Two prominent UK employers are now offering employees paid leave in the event of pregnancy loss.
Channel 4 and digital bank Monzo will offer either partner up to two weeks' paid leave following a pregnancy loss such as a miscarriage, abortion or stillbirth.
“At Channel 4 we recognise that the loss of a pregnancy, no matter the circumstances, can be a form of grief that can have a lasting emotional and physical impact on the lives of many women and their partners," Channel 4's CEO Alex Mahon said in a statement announcing the policy last month .
"We hope that by giving away this pioneering policy we’re able to encourage other organisations to do the same," Mahon added.
Digital bank Monzo has announced a similar policy this week. Either partner will be offered up to 10 days of paid leave following any form of pregnancy loss.
The bank has also announced that employees undergoing "fertility treatments, diagnosis or consultations" will be offered up to eight additional days of extra paid leave each year, The Independent reports.
"This might be used for taking time to rest after a procedure, recover from the emotional effects of treatments or to attend outpatient appointments and scans," the bank said.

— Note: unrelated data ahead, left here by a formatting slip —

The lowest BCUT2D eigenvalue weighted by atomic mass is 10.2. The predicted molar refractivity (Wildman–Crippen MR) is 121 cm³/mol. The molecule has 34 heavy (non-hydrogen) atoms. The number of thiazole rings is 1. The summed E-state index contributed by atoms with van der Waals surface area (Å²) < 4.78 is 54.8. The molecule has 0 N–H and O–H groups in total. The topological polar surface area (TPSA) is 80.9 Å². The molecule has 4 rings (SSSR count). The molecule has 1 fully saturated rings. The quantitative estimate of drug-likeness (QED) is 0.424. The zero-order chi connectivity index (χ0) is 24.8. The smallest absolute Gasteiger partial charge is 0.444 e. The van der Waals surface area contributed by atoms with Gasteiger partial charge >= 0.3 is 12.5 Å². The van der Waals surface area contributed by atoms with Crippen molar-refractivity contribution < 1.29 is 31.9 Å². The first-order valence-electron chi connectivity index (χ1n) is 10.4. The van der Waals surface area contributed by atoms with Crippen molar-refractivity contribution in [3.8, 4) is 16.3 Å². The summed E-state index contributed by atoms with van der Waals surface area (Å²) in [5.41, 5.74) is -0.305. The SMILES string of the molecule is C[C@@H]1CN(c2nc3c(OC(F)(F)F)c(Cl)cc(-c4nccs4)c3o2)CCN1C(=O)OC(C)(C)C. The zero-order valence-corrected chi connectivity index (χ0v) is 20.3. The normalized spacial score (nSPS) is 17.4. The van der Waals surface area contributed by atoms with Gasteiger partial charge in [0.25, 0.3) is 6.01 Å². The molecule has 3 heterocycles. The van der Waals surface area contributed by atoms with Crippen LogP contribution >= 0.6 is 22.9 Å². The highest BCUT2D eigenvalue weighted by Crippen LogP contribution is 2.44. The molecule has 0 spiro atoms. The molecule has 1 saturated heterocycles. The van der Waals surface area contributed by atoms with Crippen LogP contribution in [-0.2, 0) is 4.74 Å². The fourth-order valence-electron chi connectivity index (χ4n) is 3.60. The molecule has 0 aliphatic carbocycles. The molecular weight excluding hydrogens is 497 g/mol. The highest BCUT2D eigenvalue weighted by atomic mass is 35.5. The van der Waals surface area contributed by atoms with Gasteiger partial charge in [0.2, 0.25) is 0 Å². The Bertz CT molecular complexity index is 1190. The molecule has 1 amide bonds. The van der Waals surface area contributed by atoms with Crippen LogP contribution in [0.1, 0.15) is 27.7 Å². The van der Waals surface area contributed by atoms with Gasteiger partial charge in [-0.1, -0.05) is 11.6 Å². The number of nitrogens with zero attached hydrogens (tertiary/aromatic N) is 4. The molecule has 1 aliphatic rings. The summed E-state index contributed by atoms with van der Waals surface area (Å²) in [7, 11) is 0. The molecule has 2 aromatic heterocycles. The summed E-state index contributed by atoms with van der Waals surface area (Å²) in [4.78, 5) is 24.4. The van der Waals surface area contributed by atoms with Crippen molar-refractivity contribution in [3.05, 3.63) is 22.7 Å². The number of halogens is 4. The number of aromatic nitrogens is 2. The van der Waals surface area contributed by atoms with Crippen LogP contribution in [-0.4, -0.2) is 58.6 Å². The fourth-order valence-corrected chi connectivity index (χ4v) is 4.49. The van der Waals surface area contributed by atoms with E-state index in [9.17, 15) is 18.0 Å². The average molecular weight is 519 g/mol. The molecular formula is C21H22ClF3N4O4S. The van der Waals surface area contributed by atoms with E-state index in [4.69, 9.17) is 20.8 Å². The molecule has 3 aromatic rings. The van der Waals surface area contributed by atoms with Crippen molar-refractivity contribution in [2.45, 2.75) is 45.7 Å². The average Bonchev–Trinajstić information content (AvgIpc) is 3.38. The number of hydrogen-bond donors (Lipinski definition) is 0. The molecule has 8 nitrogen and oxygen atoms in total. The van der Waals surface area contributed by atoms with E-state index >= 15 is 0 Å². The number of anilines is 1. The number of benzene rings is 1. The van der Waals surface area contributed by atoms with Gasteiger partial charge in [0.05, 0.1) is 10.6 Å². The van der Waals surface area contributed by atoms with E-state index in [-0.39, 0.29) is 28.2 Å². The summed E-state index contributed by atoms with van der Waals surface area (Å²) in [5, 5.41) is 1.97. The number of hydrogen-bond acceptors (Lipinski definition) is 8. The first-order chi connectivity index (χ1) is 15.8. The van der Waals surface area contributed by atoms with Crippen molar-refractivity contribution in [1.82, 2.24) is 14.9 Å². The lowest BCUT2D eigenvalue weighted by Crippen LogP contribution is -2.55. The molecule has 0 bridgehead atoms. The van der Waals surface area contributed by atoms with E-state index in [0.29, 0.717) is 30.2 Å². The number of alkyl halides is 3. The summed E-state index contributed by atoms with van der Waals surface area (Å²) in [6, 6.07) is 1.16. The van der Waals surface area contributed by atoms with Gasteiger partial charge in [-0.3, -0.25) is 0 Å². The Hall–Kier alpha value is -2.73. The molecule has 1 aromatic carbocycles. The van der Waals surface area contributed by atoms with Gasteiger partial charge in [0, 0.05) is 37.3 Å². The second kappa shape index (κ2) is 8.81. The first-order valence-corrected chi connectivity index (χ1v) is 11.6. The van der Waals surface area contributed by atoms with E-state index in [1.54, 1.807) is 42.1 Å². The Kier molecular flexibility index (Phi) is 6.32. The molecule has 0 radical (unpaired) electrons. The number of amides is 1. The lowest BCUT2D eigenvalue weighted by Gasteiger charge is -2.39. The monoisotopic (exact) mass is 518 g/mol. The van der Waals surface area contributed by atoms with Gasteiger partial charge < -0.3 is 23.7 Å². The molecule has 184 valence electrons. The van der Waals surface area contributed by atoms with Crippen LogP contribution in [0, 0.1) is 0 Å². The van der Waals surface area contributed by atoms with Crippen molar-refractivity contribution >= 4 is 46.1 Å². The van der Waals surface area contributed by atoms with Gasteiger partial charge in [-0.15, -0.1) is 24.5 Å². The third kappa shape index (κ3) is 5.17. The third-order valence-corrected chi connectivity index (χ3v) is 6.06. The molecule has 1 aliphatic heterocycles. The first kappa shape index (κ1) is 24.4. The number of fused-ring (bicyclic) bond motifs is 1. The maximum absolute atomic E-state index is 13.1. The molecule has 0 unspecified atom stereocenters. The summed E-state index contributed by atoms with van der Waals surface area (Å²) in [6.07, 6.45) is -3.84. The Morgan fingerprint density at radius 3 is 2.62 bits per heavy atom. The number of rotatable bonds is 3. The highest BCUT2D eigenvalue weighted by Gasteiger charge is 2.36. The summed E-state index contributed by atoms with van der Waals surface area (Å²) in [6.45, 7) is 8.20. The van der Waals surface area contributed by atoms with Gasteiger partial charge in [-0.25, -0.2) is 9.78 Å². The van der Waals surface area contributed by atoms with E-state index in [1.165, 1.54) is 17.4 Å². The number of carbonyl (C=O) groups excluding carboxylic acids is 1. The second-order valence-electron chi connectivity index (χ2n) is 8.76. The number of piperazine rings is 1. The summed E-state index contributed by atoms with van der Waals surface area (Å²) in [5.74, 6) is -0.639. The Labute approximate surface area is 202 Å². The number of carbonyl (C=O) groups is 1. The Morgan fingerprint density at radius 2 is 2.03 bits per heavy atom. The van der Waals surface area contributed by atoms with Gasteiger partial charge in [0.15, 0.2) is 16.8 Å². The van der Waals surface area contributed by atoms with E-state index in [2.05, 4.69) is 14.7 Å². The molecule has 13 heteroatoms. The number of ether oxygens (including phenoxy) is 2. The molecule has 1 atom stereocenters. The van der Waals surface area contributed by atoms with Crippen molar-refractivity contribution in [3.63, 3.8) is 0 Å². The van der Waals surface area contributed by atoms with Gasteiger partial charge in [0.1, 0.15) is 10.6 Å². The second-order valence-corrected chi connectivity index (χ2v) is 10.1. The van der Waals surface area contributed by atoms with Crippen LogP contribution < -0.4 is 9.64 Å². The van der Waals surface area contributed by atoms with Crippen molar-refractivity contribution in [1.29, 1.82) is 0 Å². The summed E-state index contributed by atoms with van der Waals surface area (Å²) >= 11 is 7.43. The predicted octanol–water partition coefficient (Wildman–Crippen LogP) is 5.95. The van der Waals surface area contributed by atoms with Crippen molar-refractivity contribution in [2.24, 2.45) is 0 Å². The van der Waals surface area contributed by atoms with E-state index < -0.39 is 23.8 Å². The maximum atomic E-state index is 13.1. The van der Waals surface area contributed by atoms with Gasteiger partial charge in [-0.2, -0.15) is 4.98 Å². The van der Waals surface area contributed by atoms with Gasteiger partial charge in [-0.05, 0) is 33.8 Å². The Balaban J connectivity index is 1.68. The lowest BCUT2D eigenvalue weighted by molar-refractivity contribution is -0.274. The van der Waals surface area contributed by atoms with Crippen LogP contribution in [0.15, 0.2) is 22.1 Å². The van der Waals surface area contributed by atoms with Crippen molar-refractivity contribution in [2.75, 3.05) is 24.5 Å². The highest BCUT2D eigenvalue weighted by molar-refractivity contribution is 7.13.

Responding to the companies' introduction of paid leave following pregnancy loss, the Miscarriage Association said: "It's good to see examples of supportive workplaces. We hope some of the recent publicity about paid bereavement leave will encourage more employers to do likewise."
More than one in five pregnancies ends in miscarriage — around a quarter of a million in the UK each year, according to the Miscarriage Association.
Under current UK law, employers are only required to offer paid leave to parents if they lose a baby 24 weeks or later into a pregnancy. If a woman suffers a pregnancy loss before the 24-week mark, she may be entitled to leave provided she obtains a note from her GP. However, there is no guarantee that this will be paid.
New Zealand voted in March to introduce mandatory paid leave for couples who suffer a miscarriage or stillbirth at any stage of a pregnancy.